Aaron Ausland raises the age old question of how exactly ‘participatory’ all this community-centred development (and conservation) work is. It’s a serious and almost inescapable problem. Our overall goal might be facilitating community development, but in any given meeting we are almost certainly focused on facilitating the next step of our project. A good facilitator will ensure a meeting stays reasonably focused on the topic at hand, but, given the topic was most likely chosen by the facilitator, how can we be sure this isn’t just a box-ticking exercise? Is this what the community really most want to discuss? Probably not …
I think this issue is another facet of paternalism in development. Aaron’s criticisms of ‘facipulation’ as a ‘bad thing’ are 100% on the money, but I also think a certain amount of facipulation is almost inevitable, and even sometimes desirable, because the fullest forms of participation are just too onerous. (The cost-benefit ratio of the project disappears to infinity.) Sometimes a certain amount of facipulation may also be appropriate in order to achieve a constructive outcome from a meeting with local politicians or officials who might otherwise cause trouble.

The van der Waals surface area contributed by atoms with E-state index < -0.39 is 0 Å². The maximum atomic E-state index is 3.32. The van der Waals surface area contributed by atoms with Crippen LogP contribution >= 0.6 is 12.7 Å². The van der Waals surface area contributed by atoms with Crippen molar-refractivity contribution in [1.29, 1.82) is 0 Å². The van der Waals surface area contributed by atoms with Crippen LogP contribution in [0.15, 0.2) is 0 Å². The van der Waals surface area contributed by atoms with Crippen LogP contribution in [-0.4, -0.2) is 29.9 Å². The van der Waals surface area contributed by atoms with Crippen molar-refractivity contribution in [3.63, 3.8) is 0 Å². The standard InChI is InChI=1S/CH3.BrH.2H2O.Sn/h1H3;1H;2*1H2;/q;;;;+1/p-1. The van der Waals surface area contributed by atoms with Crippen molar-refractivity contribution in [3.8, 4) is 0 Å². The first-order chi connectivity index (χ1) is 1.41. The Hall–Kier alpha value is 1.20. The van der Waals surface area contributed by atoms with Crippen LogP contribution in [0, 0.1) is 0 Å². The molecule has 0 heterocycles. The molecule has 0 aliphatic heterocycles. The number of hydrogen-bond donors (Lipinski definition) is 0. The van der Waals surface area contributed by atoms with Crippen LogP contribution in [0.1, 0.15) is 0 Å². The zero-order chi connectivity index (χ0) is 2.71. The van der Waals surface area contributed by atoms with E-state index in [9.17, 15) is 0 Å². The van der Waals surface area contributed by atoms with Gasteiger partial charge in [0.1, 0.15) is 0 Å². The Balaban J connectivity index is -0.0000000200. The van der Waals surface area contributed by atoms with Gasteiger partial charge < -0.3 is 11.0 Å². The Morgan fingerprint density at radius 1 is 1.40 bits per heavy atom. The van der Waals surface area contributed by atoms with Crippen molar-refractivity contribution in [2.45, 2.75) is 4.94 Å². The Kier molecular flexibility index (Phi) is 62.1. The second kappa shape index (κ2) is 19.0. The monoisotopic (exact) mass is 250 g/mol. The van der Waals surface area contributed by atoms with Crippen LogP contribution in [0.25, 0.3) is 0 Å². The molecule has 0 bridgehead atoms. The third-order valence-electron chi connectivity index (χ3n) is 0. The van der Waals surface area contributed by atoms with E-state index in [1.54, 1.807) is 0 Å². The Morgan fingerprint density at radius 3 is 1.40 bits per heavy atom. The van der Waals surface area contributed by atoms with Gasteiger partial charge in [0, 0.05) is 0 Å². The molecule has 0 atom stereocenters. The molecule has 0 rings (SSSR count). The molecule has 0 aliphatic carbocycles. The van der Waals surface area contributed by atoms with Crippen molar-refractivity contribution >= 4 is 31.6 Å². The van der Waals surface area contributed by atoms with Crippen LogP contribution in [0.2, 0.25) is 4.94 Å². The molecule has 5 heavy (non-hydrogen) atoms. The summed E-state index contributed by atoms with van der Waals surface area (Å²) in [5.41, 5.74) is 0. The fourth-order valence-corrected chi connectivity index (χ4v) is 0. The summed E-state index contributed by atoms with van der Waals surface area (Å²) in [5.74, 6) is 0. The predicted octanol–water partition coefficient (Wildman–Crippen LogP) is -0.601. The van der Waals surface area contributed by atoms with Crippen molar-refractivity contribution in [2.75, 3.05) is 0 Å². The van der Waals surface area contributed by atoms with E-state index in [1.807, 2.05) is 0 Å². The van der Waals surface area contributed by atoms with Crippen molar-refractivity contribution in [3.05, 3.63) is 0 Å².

Another difficulty is that if we are to achieve the highest levels of community participation, then we have to be prepared to let our projects take a very different direction than what we perhaps first envisaged. This is often problematic since if we’ve promised our donor a chalk project we cannot then deliver a cheese project, even if that’s what the communities want. Even if we were wise enough to promise donors a mixture of chalk and cheese in the first place, high levels of community control and direction inevitably pose management challenges. This requires high calibre staff on the ground able to adapt and adjust strategies on the go.
In all of this what I think it is very important is to realise when one is guilty of facipulation; to understand when the reality falls short of the proposal rhetoric. Knowing this, we will hopefully strive to ensure the manipulation part is minimised. In short, a guilty conscience is good for keeping us in check!